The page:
For me personally I really welcome any questions all about it. I wish people asked me more about it as it was the main thing going on with me for a long time however I totally understand why people wouldn’t. You don’t really know what to ask and you don’t want to upset the person. If any of your friends have kids with issues or special needs perhaps ask if they are happy to talk about it and ask questions. I feel like we can all then have a lot less judgment and way more understanding and empathy. Sometimes it’s just about listening. If you are reading this and you are dealing with an issue about your child I really feel for you. Every child will have some sort of issue and I guess it is our jobs at parents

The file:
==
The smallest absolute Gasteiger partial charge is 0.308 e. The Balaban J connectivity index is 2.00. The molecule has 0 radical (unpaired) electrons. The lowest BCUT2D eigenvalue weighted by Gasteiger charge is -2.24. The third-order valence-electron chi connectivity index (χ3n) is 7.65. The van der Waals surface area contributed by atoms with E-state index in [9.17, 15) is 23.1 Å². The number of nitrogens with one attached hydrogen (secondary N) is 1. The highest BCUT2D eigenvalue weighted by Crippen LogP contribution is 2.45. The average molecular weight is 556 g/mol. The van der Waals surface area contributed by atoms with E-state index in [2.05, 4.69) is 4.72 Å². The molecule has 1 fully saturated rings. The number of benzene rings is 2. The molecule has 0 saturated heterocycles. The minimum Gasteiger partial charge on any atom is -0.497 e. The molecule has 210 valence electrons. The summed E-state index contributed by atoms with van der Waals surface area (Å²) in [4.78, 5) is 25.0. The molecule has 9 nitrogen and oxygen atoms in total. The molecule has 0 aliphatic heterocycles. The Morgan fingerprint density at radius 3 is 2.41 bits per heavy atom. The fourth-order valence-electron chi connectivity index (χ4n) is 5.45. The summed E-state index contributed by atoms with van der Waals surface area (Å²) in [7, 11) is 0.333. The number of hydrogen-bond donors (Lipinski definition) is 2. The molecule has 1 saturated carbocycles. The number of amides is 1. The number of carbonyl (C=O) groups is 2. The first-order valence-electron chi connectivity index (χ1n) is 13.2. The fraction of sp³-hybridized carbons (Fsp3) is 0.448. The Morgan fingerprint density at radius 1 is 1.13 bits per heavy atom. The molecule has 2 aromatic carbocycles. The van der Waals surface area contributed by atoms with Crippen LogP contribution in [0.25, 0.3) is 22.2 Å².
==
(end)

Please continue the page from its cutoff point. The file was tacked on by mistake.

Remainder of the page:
to best help and navigate that for them (while we navigate a glass of wine too).
Now I have to go and look for a lost hearing aid before we head out! xx
– Over 90% of children with hearing loss are born to two parents with normal hearing
– On average one Australian child is identified with significant hearing loss every day
– A vast majority of hearing impaired children will not need to ever use sign language with the use of hearing aids and cochlear implants
– Most hearing impaired children graduating from the Shepherd Centre (www.shepherdcentre.org.au) will go to a mainstream school
– Hearing Loss can vary from person to person. The categories are Mild, Moderate, Severe and Profound.